The Parable of the Talents: Marketing Edition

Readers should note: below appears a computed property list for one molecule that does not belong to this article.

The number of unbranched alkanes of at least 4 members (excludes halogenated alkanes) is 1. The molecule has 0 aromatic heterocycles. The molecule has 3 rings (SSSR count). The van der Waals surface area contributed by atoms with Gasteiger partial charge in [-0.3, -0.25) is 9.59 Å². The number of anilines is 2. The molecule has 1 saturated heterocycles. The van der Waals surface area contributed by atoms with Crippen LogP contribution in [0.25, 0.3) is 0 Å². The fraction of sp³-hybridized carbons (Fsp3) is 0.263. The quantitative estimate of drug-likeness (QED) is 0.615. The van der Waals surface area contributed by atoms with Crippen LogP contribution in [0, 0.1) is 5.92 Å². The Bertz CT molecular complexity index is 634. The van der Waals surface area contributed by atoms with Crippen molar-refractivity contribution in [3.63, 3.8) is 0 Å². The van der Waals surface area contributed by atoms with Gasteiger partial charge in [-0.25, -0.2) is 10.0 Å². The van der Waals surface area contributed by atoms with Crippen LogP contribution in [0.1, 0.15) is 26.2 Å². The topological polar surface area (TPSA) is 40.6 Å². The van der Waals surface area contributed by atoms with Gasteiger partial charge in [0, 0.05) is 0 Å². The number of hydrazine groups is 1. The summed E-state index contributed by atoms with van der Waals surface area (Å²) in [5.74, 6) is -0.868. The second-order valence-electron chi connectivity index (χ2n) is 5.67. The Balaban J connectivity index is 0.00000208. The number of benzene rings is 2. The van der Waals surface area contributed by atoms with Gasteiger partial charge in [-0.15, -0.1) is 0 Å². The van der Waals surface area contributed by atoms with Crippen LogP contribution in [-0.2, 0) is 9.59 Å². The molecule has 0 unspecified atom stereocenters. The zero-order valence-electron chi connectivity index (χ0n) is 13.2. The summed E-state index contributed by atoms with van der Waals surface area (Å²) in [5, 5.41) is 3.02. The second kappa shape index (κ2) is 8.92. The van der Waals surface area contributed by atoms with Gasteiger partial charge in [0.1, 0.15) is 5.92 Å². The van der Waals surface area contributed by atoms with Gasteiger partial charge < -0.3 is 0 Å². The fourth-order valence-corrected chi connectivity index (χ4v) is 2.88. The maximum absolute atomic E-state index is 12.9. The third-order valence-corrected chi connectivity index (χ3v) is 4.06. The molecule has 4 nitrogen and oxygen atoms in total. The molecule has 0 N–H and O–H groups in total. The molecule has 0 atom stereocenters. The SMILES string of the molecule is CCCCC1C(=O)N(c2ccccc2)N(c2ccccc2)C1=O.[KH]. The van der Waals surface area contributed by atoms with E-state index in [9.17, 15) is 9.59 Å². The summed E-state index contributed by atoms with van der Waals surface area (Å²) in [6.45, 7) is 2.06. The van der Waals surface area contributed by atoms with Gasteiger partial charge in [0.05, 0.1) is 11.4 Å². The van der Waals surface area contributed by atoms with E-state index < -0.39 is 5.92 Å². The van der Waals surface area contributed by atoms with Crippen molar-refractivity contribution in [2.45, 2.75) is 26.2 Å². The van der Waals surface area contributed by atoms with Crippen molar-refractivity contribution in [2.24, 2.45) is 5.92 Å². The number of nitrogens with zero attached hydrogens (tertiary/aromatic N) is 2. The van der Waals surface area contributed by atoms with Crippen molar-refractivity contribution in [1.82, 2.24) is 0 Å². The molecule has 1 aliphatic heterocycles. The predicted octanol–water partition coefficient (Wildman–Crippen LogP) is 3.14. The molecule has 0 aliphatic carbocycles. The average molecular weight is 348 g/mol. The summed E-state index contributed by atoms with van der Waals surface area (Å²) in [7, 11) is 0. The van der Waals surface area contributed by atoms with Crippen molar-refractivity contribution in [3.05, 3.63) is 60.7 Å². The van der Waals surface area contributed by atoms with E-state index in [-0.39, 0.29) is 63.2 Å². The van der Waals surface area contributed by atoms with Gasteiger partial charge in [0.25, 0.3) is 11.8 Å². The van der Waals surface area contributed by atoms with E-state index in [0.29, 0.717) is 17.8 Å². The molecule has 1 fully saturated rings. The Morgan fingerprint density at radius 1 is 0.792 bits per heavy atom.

clipart-talentsCome on, who doesn’t like a good parable? One my favorites growing up as a good Presby-Methodist boy in Missouri was the Parable of the Talents in the Book of Matthew. Belstaff Knitwear I will paraphrase for the modern audience encountering this post and resisting the urge to bail and watch a video of a cow spouting gibberish with a human voice (loved that video btw). adidas pas cher An angel investor has three tech startups and he remotely deposits some working capital into their PayPal for Business accounts “according to their abilities.” First startup gets 100 years worth of capital Second one gets 40 years worth of capital Last one gets 20 years worth of capital The last startup banks the capital, has no marketing budget and burns it all up in admin costs and making very ordinary products/services which don’t sell well. Boooo! The second startup has a limited marketing budget, delivers a 2X ROI and has a good run. Pants casual Not bad, brother/sister. nike air max 90 buy mu legend zen The first startup wisely invests the capital infusion into marketing programs (probably PR and brand-building work with an awesome agency partner like Robertson Communications :), buys more companies, invests money to make amazing products and services and delivers an amazing 5X ROI. basket nike So, the angel investor comes back and evaluates the performance. adidas zx 750 Guess who has earned the master’s favor kids? The moral of the story — If you want your business to succeed, invest a good percentage (like 20-30 percent) back into it via what we modern day prophets like to call “good marketing.” And if you have no marketing budget, you will be “weeping and gnashing your proverbial teeth,” which really doesn’t sound like much fun. Note: The Bible does not endorse Robertson Communications Corp.